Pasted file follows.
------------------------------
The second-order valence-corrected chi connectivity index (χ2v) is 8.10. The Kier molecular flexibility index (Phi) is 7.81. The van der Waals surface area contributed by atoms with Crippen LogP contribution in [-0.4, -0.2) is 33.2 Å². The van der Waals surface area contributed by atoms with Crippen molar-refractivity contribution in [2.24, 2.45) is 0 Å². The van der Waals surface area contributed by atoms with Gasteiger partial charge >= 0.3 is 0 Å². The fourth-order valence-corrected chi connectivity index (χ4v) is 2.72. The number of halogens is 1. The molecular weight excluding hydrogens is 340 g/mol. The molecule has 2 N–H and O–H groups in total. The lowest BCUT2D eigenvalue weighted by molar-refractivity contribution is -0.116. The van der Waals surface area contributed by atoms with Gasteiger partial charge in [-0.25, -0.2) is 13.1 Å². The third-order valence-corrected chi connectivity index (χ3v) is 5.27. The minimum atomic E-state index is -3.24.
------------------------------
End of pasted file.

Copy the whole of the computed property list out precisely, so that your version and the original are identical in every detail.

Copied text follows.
The second-order valence-corrected chi connectivity index (χ2v) is 8.10. The Kier molecular flexibility index (Phi) is 7.81. The van der Waals surface area contributed by atoms with Crippen LogP contribution in [-0.4, -0.2) is 33.2 Å². The van der Waals surface area contributed by atoms with Crippen molar-refractivity contribution in [2.24, 2.45) is 0 Å². The van der Waals surface area contributed by atoms with Gasteiger partial charge >= 0.3 is 0 Å². The fourth-order valence-corrected chi connectivity index (χ4v) is 2.72. The number of halogens is 1. The molecular weight excluding hydrogens is 340 g/mol. The molecule has 2 N–H and O–H groups in total. The lowest BCUT2D eigenvalue weighted by molar-refractivity contribution is -0.116. The van der Waals surface area contributed by atoms with Gasteiger partial charge in [-0.25, -0.2) is 13.1 Å². The third-order valence-corrected chi connectivity index (χ3v) is 5.27. The minimum atomic E-state index is -3.24.